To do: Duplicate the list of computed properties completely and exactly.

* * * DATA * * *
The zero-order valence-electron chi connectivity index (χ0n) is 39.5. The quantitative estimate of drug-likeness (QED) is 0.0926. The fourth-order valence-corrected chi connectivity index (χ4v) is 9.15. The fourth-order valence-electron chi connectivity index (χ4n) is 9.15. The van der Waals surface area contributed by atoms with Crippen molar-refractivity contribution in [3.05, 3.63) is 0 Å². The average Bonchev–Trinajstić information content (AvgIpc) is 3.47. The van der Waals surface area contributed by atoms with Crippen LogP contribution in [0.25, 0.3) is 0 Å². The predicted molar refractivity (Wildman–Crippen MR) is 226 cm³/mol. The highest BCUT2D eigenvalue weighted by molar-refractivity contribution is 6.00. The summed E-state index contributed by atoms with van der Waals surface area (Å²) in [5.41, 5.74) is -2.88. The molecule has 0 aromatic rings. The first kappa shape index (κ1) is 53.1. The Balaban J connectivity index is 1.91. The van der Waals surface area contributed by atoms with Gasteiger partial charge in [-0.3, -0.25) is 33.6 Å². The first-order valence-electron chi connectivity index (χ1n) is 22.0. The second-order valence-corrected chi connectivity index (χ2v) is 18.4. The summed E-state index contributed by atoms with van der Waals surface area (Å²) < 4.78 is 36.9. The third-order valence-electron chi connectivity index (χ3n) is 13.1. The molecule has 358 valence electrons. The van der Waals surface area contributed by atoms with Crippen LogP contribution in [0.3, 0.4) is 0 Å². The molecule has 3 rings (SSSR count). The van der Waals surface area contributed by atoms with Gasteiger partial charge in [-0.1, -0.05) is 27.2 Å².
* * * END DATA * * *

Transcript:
The zero-order valence-electron chi connectivity index (χ0n) is 39.5. The quantitative estimate of drug-likeness (QED) is 0.0926. The fourth-order valence-corrected chi connectivity index (χ4v) is 9.15. The fourth-order valence-electron chi connectivity index (χ4n) is 9.15. The van der Waals surface area contributed by atoms with Crippen molar-refractivity contribution in [3.05, 3.63) is 0 Å². The average Bonchev–Trinajstić information content (AvgIpc) is 3.47. The van der Waals surface area contributed by atoms with Crippen LogP contribution in [0.25, 0.3) is 0 Å². The predicted molar refractivity (Wildman–Crippen MR) is 226 cm³/mol. The highest BCUT2D eigenvalue weighted by molar-refractivity contribution is 6.00. The summed E-state index contributed by atoms with van der Waals surface area (Å²) in [5.41, 5.74) is -2.88. The molecule has 0 aromatic rings. The first kappa shape index (κ1) is 53.1. The Balaban J connectivity index is 1.91. The van der Waals surface area contributed by atoms with Gasteiger partial charge in [-0.3, -0.25) is 33.6 Å². The first-order valence-electron chi connectivity index (χ1n) is 22.0. The second-order valence-corrected chi connectivity index (χ2v) is 18.4. The summed E-state index contributed by atoms with van der Waals surface area (Å²) < 4.78 is 36.9. The third-order valence-electron chi connectivity index (χ3n) is 13.1. The molecule has 358 valence electrons. The van der Waals surface area contributed by atoms with Crippen LogP contribution in [0.3, 0.4) is 0 Å². The molecule has 3 rings (SSSR count). The van der Waals surface area contributed by atoms with Gasteiger partial charge in [-0.1, -0.05) is 27.2 Å².